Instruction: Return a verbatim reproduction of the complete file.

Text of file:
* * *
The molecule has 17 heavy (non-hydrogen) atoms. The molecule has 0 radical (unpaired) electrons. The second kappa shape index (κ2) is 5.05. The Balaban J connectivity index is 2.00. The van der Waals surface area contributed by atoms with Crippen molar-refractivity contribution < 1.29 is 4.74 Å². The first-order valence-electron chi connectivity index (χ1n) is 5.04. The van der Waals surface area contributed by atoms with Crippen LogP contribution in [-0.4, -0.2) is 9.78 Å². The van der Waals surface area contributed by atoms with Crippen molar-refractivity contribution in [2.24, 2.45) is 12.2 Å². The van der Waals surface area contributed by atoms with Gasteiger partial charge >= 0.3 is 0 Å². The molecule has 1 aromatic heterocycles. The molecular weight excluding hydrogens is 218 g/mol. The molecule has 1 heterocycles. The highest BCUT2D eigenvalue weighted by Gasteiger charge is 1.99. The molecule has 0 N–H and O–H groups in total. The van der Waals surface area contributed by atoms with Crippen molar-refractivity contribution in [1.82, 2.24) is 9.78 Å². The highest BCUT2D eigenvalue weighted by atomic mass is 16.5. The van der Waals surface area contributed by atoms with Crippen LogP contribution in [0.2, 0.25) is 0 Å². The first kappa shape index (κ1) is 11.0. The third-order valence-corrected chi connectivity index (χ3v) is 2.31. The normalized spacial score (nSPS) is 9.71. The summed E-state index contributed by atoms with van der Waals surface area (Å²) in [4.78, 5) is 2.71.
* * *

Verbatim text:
The molecule has 17 heavy (non-hydrogen) atoms. The molecule has 0 radical (unpaired) electrons. The second kappa shape index (κ2) is 5.05. The Balaban J connectivity index is 2.00. The van der Waals surface area contributed by atoms with Crippen molar-refractivity contribution < 1.29 is 4.74 Å². The first-order valence-electron chi connectivity index (χ1n) is 5.04. The van der Waals surface area contributed by atoms with Crippen LogP contribution in [-0.4, -0.2) is 9.78 Å². The van der Waals surface area contributed by atoms with Crippen molar-refractivity contribution in [2.24, 2.45) is 12.2 Å². The van der Waals surface area contributed by atoms with Gasteiger partial charge >= 0.3 is 0 Å². The molecule has 1 aromatic heterocycles. The molecular weight excluding hydrogens is 218 g/mol. The molecule has 1 heterocycles. The highest BCUT2D eigenvalue weighted by Gasteiger charge is 1.99. The molecule has 0 N–H and O–H groups in total. The van der Waals surface area contributed by atoms with Crippen molar-refractivity contribution in [1.82, 2.24) is 9.78 Å². The highest BCUT2D eigenvalue weighted by atomic mass is 16.5. The van der Waals surface area contributed by atoms with Crippen LogP contribution in [0.2, 0.25) is 0 Å². The first kappa shape index (κ1) is 11.0. The third-order valence-corrected chi connectivity index (χ3v) is 2.31. The normalized spacial score (nSPS) is 9.71. The summed E-state index contributed by atoms with van der Waals surface area (Å²) in [4.78, 5) is 2.71.